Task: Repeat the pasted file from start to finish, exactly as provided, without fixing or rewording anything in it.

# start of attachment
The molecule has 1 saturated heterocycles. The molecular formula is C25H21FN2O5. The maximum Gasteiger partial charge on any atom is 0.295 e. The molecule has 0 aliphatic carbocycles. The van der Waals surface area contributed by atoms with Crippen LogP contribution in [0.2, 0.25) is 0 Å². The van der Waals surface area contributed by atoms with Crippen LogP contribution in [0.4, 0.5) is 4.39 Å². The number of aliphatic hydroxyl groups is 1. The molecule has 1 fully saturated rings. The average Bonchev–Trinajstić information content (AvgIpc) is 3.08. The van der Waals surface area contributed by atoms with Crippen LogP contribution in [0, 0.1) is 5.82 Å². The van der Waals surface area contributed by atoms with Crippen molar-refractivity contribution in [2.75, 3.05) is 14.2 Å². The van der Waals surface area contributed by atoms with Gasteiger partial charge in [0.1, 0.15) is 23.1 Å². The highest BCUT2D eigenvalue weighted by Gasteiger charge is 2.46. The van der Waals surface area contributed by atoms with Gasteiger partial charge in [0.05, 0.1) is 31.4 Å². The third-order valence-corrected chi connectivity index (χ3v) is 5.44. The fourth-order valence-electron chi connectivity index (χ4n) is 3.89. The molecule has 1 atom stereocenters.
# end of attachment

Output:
The molecule has 1 saturated heterocycles. The molecular formula is C25H21FN2O5. The maximum Gasteiger partial charge on any atom is 0.295 e. The molecule has 0 aliphatic carbocycles. The van der Waals surface area contributed by atoms with Crippen LogP contribution in [0.2, 0.25) is 0 Å². The van der Waals surface area contributed by atoms with Crippen LogP contribution in [0.4, 0.5) is 4.39 Å². The number of aliphatic hydroxyl groups is 1. The molecule has 1 fully saturated rings. The average Bonchev–Trinajstić information content (AvgIpc) is 3.08. The van der Waals surface area contributed by atoms with Crippen LogP contribution in [0, 0.1) is 5.82 Å². The van der Waals surface area contributed by atoms with Crippen molar-refractivity contribution in [2.75, 3.05) is 14.2 Å². The van der Waals surface area contributed by atoms with Gasteiger partial charge in [0.1, 0.15) is 23.1 Å². The highest BCUT2D eigenvalue weighted by Gasteiger charge is 2.46. The van der Waals surface area contributed by atoms with Gasteiger partial charge in [0.05, 0.1) is 31.4 Å². The third-order valence-corrected chi connectivity index (χ3v) is 5.44. The fourth-order valence-electron chi connectivity index (χ4n) is 3.89. The molecule has 1 atom stereocenters.